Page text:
Authors Answer 124 – Should You Write With Plain Language?

I think the level of “obscure” words that it would take to actually make a work “unreadable” is much higher than anyone who isn’t specifically trying to show off would ever consider.

I Read Encyclopedias for Fun

Harry Potter is filled with British slang. Lord of the Rings is filled with constructed languages. Is it worth doing that? Or should books be written with easy to understand plain language?

Question 124 – Avoid foreign words and regional slang. Do you agree or disagree, and why?

Tracey Lynn Tobin

I’m on the fence with this one. On the one hand, using foreign words and regional slang can enhance a character. A foreigner in America, for instance, might let a few words from their primary language slip every now and then to remind the reader that they’re not originally from the book’s main setting. Similarly, certain types of characters would be a lot less believable if you didn’t use certain dialog quirks. A simple example would be that Americans tend to say “soda”, when Canadians tend to say “pop”.

With that in mind, you should definitely carefully consider the…

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Authors Answer 123 – Should You Write What You Know?

There have also been a few stories that were about how a crime novelist knows what they write a little too well…

I Read Encyclopedias for Fun

Authors seem intelligent, right? They probably know a lot of things. But are they experts on what they write? What happens if an author writes about something they know nothing of? Should authors write only about what they know?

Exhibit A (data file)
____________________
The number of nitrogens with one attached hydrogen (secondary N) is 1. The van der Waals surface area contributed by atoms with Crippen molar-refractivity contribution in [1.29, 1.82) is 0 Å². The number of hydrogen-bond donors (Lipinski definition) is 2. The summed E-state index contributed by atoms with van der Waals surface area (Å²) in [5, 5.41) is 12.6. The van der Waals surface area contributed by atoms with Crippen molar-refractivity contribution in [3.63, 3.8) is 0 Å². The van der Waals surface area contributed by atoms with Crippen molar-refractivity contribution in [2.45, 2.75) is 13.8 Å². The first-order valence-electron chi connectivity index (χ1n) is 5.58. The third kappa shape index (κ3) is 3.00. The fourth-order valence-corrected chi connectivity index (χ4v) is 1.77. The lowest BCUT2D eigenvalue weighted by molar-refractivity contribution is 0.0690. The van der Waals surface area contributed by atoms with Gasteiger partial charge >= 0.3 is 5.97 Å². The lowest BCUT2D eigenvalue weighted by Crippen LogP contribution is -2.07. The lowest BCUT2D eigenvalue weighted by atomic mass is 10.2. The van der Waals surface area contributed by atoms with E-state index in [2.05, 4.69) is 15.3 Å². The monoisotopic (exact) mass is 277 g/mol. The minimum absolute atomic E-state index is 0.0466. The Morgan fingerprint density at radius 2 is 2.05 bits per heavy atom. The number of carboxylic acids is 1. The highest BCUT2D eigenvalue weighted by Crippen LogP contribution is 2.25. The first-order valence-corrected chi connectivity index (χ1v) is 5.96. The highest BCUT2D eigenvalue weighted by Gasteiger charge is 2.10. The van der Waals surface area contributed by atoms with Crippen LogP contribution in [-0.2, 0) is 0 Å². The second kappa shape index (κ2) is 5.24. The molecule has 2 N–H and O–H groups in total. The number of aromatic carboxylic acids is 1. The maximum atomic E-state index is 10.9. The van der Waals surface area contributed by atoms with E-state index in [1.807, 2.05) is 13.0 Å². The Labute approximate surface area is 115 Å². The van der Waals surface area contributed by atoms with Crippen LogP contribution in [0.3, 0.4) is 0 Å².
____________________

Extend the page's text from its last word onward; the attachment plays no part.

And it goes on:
Question 123 – Write what you know. Do you agree or disagree, and why?

Elizabeth Rhodes

Absolutely not. If every writer followed this rule, there’d be no such thing as fantasy, horror, or science fiction. We don’t “know” these things because they aren’t a part of our everyday lives, and yet authors churn out books about magic, robots, interstellar travel, or zombies all the time. By all means research what you’re planning to write, but to say you have to experience things in order to write about them is absurd.

Paul B. Spence

Know? Understand? Have experienced? I have never experienced a space battle, outside of dreams/nightmares. So how could I…

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Authors Answer 122 – Should You Write Every Day?

It’s one of those things that’s a good idea if you can actually manage it, but shouldn’t be promoted as essential.

I Read Encyclopedias for Fun

This month, we return to regular questions and answers, but we have a theme for the month. We’re looking at common advice that may be considered either bad or good advice. We’re starting off with how often we should write.

320px-Modern-ftn-pen-cursiveQuestion 122 – Write every day. Do you agree or disagree, and why?

Tracey Lynn Tobin

Although I might possibly be the worst person in the world at actually adhering to this advice, I do actually agree. In order to be a writer, you have to write, and write a lot, so the best way of accomplishing that is to write something – anything – every day. In that way it becomes a habit, something that you do automatically. Additionally, if you’re writing daily – even if it’s not anything that goes toward your current WIP – you’re getting lots of practice in, and that is never a bad thing…

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Authors Answer 121 – The Parting of New Shores

Something of a range for this one.

I Read Encyclopedias for Fun